Eduardo EgŁez
The Lute Music of Johann Sebastian Bach: Volume One
MA Recordings (

The record label famed for its excellent high sampling digital recordings, double gatefold digipaks, elegant sleeve art, separate liner notes and protective sleeves, has entered its 53rd title with a recital of works theorized for lute. The Spanish lutenist Eguez has transcribed three probable keyboard works, the "Prelude, Fugue & Allegro in E-flat major", "Suite in G minor", and the "Partita in C minor" for lute and performed them at the Convent of the Annunciation in Rovato, Brescia, Italy. Eguez is a sensitive player and renders the music with fastidious care and feeling, taking us back 250 years when time surely meant something different than it does today. The first piece is a dense, intricate earful with little obvious motive other than the recombinant joys of note assemblage while the final two have a more open, reflective tone despite being divided into numerous movements, some with dance titles.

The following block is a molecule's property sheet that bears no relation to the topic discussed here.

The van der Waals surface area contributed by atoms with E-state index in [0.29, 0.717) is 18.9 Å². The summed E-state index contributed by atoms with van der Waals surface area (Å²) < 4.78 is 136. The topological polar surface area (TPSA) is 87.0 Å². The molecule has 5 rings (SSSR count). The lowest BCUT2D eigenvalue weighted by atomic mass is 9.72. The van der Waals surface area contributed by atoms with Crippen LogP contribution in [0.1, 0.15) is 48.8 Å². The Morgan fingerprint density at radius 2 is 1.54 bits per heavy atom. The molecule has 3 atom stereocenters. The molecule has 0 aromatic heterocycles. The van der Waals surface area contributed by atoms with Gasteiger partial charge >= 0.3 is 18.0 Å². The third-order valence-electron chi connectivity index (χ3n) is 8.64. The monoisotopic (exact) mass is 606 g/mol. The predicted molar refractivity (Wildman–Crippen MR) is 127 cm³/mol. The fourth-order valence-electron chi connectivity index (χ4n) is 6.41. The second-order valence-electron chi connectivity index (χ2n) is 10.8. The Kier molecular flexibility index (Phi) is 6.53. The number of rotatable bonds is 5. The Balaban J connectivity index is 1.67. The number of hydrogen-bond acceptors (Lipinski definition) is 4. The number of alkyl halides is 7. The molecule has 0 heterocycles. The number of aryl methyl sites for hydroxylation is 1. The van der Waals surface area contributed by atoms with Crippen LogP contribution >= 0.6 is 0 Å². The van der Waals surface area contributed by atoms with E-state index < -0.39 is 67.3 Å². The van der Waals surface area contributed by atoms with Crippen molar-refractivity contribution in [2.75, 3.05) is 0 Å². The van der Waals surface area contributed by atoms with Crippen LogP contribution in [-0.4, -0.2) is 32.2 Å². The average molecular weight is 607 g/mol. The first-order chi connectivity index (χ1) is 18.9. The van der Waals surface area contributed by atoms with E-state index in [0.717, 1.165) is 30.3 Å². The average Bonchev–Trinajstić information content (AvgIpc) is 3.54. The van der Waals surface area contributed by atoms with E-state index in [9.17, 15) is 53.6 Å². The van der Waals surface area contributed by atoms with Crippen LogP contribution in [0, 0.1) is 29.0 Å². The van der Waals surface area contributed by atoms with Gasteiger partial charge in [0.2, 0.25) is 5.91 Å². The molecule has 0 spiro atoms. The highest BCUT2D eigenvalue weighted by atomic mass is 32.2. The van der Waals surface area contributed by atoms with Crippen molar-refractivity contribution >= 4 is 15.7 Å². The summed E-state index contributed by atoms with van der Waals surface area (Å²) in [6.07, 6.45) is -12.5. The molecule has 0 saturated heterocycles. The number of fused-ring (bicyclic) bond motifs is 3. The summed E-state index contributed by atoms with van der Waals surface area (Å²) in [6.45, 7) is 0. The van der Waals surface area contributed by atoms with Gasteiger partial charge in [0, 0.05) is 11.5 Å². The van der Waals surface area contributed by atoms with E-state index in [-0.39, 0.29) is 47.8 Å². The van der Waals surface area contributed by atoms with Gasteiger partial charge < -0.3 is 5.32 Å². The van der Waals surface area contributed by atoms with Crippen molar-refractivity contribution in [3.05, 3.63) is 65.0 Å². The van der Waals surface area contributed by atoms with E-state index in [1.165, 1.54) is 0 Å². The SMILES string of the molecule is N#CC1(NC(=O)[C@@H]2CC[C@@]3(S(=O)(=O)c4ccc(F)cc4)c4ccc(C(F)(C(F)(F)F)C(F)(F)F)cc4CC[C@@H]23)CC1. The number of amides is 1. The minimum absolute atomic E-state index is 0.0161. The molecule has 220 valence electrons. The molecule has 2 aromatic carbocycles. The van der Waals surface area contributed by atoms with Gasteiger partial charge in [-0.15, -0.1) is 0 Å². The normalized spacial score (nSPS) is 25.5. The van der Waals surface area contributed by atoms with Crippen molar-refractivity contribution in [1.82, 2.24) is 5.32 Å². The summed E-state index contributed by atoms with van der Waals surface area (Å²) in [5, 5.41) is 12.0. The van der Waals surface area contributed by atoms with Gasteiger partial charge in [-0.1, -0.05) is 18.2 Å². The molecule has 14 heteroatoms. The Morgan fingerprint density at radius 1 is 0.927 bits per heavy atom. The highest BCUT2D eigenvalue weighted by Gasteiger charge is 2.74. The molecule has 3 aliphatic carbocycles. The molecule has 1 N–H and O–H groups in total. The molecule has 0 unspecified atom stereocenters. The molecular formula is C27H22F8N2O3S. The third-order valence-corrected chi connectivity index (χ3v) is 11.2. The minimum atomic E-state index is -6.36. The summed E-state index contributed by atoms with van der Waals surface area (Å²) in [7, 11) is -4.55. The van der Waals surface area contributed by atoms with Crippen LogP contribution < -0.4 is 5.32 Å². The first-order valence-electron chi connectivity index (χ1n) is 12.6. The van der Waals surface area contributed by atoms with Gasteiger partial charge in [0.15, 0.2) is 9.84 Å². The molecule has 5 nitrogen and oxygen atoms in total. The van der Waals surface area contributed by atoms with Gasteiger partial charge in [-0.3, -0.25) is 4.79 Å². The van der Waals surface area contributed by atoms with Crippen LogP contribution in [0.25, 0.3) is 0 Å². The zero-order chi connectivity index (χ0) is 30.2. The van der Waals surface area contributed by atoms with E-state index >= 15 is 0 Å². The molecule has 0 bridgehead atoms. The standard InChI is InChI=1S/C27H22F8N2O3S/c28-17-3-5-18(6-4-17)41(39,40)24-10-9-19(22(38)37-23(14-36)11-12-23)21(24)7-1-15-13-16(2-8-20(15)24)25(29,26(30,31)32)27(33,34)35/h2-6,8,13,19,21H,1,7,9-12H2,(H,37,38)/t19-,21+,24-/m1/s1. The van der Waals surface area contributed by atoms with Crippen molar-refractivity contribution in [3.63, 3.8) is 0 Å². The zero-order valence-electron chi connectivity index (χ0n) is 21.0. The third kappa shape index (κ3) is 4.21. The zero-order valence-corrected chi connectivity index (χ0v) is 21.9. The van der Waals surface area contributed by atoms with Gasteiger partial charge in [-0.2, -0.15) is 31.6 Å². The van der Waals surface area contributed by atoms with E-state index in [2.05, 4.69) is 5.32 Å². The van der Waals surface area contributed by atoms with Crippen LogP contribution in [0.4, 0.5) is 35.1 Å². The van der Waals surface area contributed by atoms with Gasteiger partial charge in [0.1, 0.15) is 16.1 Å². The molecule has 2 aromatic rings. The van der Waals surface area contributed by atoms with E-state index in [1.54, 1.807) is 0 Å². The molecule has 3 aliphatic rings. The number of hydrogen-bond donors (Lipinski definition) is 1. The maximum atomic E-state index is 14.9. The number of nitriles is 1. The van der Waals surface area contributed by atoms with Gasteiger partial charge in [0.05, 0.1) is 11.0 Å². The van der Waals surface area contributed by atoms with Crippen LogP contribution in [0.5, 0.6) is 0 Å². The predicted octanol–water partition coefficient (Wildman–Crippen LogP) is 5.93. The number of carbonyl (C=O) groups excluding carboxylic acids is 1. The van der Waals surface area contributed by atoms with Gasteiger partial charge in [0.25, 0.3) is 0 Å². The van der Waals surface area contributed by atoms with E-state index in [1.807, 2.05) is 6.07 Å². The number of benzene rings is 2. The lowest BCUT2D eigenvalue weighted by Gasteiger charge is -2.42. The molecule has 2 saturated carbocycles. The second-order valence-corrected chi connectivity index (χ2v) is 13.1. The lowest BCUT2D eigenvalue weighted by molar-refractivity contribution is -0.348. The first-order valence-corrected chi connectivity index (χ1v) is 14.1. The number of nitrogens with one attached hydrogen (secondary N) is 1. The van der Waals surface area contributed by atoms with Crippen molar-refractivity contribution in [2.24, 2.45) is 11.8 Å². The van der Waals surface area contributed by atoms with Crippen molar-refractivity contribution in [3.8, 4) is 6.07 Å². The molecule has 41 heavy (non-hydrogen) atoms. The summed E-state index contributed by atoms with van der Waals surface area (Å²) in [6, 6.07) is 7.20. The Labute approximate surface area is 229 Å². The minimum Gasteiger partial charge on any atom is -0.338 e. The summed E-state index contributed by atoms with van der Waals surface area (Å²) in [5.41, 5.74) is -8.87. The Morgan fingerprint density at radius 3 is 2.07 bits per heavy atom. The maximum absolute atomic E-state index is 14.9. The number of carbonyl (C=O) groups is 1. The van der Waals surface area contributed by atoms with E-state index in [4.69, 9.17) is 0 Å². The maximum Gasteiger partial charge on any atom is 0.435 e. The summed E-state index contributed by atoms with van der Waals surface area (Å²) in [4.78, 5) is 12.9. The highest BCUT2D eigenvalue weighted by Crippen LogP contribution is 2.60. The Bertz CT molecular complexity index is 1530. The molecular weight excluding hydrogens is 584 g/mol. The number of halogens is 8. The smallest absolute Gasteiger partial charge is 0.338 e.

This is a sensibly structured recital for pure listening though a challenge to digest in one uninterrupted sitting, so an intermission is a good idea somewhere along the way. As with other MA Recordings, this is an utterly live, minimally edited, real moment of music-making in a resonant atmosphere. The experience is as if producer Todd Garfinkle himself has flown you to the performance site; the deep acoustic chosen is more than sufficiently captured. Most records bring you performer and music, and Garfinkle continues to do both, selecting exceptional talent and unusual repertoire. But he also delivers architecture, a sonic impression of a space, which is another facet of listening altogether. Here, the lute, the quiet proto-guitar drowned out by the noise of history is given a grand stage that it easily fills while painting a stark solitude that suits well the genius image of JS Bach. - Steve Taylor

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